* @param string $discrColumn The name of the discriminator column in the SQL result set.
 */
public function setDiscriminatorColumn($alias, $discrColumn)

17.3.7. Examples

Understanding a ResultSetMapping is probably easiest through looking at some examples.

First a basic example that describes the mapping of a single entity.

<?php
// Equivalent DQL query: "select u from User u where u.name=?1"
// User owns no associations.
$rsm = new ResultSetMapping;
$rsm->addEntityResult('User', 'u');
$rsm->addFieldResult('u', 'id', 'id');
$rsm->addFieldResult('u', 'name', 'name');

$query = $this->_em->createNativeQuery('SELECT id, name FROM users WHERE name = ?', $rsm);
$query->setParameter(1, 'romanb');

$users = $query->getResult();

The result would look like this:

array(
    [0] => User (Object)
)

Note that this would be a partial object if the entity has more fields than just id and name. In the example above the column and field names are identical but that is not necessary, of course. Also note that the query string passed to createNativeQuery is real native SQL. Doctrine does not touch this SQL in any way.

In the previous basic example, a User had no relations and the table the class is mapped to owns no foreign keys. The next example assumes User has a unidirectional or bidirectional one-to-one association to a CmsAddress, where the User is the owning side and thus owns the foreign key.

<?php
// Equivalent DQL query: "select u from User u where u.name=?1"
// User owns an association to an Address but the Address is not loaded in the query.
$rsm = new ResultSetMapping;
$rsm->addEntityResult('User', 'u');
$rsm->addFieldResult('u', 'id', 'id');
$rsm->addFieldResult('u', 'name', 'name');
$rsm->addMetaResult('u', 'address_id', 'address_id');

$query = $this->_em->createNativeQuery('SELECT id, name, address_id FROM users WHERE name = ?', $rsm);
$query->setParameter(1, 'romanb');

$users = $query->getResult();

Foreign keys are used by Doctrine for lazy-loading purposes when querying for objects. In the previous example, each user object in the result will have a proxy (a “ghost”) in place of the address that contains the address_id. When the ghost proxy is accessed, it loads itself based on this key.

Consequently, associations that are fetch-joined do not require the foreign keys to be present in the SQL result set, only associations that are lazy.

<?php
// Equivalent DQL query: "select u from User u join u.address a WHERE u.name = ?1"
// User owns association to an Address and the Address is loaded in the query.
$rsm = new ResultSetMapping;
$rsm->addEntityResult('User', 'u');
$rsm->addFieldResult('u', 'id', 'id');
$rsm->addFieldResult('u', 'name', 'name');
$rsm->addJoinedEntityResult('Address' , 'a', 'u', 'address');
$rsm->addFieldResult('a', 'address_id', 'id');
$rsm->addFieldResult('a', 'street', 'street');
$rsm->addFieldResult('a', 'city', 'city');

$sql = 'SELECT u.id, u.name, a.id AS address_id, a.street, a.city FROM users u ' .
       'INNER JOIN address a ON u.address_id = a.id WHERE u.name = ?';
$query = $this->_em->createNativeQuery($sql, $rsm);
$query->setParameter(1, 'romanb');

$users = $query->getResult();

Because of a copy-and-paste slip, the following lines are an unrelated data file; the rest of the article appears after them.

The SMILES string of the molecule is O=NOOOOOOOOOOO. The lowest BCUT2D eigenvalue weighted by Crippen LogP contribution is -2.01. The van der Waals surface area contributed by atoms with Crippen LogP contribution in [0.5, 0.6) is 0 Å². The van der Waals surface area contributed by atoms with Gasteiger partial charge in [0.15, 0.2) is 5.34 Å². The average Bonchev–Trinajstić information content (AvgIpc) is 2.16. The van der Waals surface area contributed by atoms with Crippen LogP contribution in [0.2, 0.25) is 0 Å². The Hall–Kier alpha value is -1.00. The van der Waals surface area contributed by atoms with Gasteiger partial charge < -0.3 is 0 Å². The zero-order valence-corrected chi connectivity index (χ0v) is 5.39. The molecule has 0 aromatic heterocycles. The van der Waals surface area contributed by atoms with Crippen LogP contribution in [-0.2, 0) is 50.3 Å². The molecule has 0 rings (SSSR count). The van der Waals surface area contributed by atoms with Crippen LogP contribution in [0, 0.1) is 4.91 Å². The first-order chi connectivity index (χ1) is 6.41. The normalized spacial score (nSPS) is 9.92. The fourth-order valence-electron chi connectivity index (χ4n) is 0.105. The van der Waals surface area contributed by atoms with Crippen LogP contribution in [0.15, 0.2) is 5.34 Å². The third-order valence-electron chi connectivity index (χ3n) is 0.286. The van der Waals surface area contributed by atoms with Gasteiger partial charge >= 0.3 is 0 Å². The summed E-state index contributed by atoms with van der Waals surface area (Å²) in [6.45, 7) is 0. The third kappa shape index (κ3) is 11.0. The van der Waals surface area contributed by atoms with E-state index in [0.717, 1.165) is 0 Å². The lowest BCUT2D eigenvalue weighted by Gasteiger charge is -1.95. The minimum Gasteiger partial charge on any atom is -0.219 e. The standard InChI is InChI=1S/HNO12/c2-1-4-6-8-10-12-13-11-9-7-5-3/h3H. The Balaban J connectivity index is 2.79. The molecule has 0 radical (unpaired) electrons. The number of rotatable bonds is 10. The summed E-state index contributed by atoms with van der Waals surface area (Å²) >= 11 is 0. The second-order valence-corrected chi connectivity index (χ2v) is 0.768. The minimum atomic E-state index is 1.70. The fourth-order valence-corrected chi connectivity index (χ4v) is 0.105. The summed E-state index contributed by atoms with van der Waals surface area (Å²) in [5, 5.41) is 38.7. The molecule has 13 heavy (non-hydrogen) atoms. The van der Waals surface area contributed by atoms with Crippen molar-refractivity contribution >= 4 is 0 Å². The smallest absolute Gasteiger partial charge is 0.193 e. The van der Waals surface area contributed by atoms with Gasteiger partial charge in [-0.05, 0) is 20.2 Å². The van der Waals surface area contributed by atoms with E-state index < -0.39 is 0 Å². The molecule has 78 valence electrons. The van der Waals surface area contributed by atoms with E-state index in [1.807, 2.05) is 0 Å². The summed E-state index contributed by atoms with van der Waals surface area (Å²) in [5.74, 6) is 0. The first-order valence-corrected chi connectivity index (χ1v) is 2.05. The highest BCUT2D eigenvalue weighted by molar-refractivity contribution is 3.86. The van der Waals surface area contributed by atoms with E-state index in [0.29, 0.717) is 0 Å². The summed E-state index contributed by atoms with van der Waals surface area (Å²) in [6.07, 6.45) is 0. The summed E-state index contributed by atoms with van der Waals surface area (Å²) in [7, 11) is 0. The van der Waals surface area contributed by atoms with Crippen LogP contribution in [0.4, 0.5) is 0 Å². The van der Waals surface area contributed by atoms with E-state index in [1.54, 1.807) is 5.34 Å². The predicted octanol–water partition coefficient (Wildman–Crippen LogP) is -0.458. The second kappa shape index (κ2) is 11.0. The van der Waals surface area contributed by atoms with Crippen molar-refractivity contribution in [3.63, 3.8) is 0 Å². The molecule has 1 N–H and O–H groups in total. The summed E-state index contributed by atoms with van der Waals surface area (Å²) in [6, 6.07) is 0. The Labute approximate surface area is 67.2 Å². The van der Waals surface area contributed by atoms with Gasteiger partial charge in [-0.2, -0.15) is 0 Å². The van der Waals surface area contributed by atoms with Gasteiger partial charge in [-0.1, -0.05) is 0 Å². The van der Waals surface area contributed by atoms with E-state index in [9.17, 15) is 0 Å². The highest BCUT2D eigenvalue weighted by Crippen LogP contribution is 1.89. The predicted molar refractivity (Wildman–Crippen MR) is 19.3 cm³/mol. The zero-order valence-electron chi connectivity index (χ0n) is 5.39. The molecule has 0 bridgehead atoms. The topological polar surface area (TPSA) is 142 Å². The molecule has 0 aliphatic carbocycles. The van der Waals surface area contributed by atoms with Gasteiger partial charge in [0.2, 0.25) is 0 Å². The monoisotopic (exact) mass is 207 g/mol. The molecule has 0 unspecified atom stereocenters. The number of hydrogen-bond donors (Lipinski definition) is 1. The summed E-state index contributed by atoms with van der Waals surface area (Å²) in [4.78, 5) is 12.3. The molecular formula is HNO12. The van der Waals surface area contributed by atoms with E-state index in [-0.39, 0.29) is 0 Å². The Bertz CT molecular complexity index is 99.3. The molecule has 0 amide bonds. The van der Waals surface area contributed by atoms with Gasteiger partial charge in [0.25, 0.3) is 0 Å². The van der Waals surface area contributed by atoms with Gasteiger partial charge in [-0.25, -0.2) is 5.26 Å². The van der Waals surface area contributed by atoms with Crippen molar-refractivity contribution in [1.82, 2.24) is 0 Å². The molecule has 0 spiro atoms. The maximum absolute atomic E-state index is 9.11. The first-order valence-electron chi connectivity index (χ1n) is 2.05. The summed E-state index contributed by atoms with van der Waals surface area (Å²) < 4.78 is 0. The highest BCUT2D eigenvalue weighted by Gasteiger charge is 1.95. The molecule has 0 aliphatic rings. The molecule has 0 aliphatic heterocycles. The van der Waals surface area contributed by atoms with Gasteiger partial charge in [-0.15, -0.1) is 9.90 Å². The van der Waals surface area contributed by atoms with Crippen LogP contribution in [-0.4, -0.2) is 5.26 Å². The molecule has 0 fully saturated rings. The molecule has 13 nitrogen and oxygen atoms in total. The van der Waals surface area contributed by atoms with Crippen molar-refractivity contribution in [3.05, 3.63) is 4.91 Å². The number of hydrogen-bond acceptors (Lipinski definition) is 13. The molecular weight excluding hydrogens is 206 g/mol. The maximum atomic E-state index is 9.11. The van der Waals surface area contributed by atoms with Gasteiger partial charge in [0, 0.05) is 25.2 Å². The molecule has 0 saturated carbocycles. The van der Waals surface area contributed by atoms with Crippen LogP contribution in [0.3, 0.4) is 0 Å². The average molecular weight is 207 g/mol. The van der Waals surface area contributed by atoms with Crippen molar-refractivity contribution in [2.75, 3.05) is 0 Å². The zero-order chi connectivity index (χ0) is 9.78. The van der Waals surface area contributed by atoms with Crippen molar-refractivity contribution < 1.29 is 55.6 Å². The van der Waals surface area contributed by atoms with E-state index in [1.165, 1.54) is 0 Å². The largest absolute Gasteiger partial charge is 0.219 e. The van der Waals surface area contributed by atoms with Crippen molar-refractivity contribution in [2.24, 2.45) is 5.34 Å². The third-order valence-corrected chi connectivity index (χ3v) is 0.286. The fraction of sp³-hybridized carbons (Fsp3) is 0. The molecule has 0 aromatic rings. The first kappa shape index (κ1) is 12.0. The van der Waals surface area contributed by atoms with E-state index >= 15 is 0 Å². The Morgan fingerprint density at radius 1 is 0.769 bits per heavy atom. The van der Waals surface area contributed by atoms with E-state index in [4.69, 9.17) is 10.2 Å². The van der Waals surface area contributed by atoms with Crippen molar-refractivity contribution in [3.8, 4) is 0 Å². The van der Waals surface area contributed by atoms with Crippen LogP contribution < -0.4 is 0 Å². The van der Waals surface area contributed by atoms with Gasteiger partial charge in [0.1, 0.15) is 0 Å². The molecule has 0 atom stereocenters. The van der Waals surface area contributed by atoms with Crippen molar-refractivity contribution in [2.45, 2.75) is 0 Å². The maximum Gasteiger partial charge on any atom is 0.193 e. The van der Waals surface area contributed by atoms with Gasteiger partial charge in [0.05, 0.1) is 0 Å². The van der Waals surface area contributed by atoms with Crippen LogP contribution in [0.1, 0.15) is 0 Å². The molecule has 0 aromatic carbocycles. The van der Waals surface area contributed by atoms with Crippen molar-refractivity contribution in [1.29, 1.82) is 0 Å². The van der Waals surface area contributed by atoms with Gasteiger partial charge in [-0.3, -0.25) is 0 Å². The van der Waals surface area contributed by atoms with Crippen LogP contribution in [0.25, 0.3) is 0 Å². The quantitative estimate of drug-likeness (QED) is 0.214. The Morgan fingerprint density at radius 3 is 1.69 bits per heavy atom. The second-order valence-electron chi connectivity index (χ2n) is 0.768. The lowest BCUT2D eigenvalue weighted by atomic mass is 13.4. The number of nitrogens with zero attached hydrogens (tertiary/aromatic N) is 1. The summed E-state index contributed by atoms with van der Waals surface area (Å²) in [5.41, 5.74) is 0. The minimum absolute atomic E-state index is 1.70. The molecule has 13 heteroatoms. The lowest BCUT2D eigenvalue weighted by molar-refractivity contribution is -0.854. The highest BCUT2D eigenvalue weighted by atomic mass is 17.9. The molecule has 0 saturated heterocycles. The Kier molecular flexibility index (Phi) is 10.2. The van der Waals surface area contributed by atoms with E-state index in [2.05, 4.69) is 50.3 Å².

In this case the nested entity Address is registered with the ResultSetMapping#addJoinedEntityResult method, which notifies Doctrine that this entity is not hydrated at the root level, but as a joined entity somewhere inside the object graph. In this case we specify the alias ‘u’ as third parameter and address as fourth parameter, which means the Address is hydrated into the User::$address property.

If a fetched entity is part of a mapped hierarchy that requires a discriminator column, this column must be present in the result set as a meta column so that Doctrine can create the appropriate concrete type. This is shown in the following example where we assume that there are one or more subclasses that extend User and either Class Table Inheritance or Single Table Inheritance is used to map the hierarchy (both use a discriminator column).

<?php
// Equivalent DQL query: "select u from User u where u.name=?1"
// User is a mapped base class for other classes. User owns no associations.
$rsm = new ResultSetMapping;
$rsm->addEntityResult('User', 'u');
$rsm->addFieldResult('u', 'id', 'id');
$rsm->addFieldResult('u', 'name', 'name');
$rsm->addMetaResult('u', 'discr', 'discr'); // discriminator column
$rsm->setDiscriminatorColumn('u', 'discr');

$query = $this->_em->createNativeQuery('SELECT id, name, discr FROM users WHERE name = ?', $rsm);
$query->setParameter(1, 'romanb');

$users = $query->getResult();

Note that in the case of Class Table Inheritance, an example as above would result in partial objects if any objects in the result are actually a subtype of User. When using DQL, Doctrine automatically includes the necessary joins for this mapping strategy but with native SQL it is your responsibility.

17.4. Named Native Query

You can also map a native query using a named native query mapping.

To achieve that, you must describe the SQL resultset structure using named native query (and sql resultset mappings if is a several resultset mappings).

Like named query, a named native query can be defined at class level or in a XML or YAML file.

A resultSetMapping parameter is defined in @NamedNativeQuery, it represents the name of a defined @SqlResultSetMapping.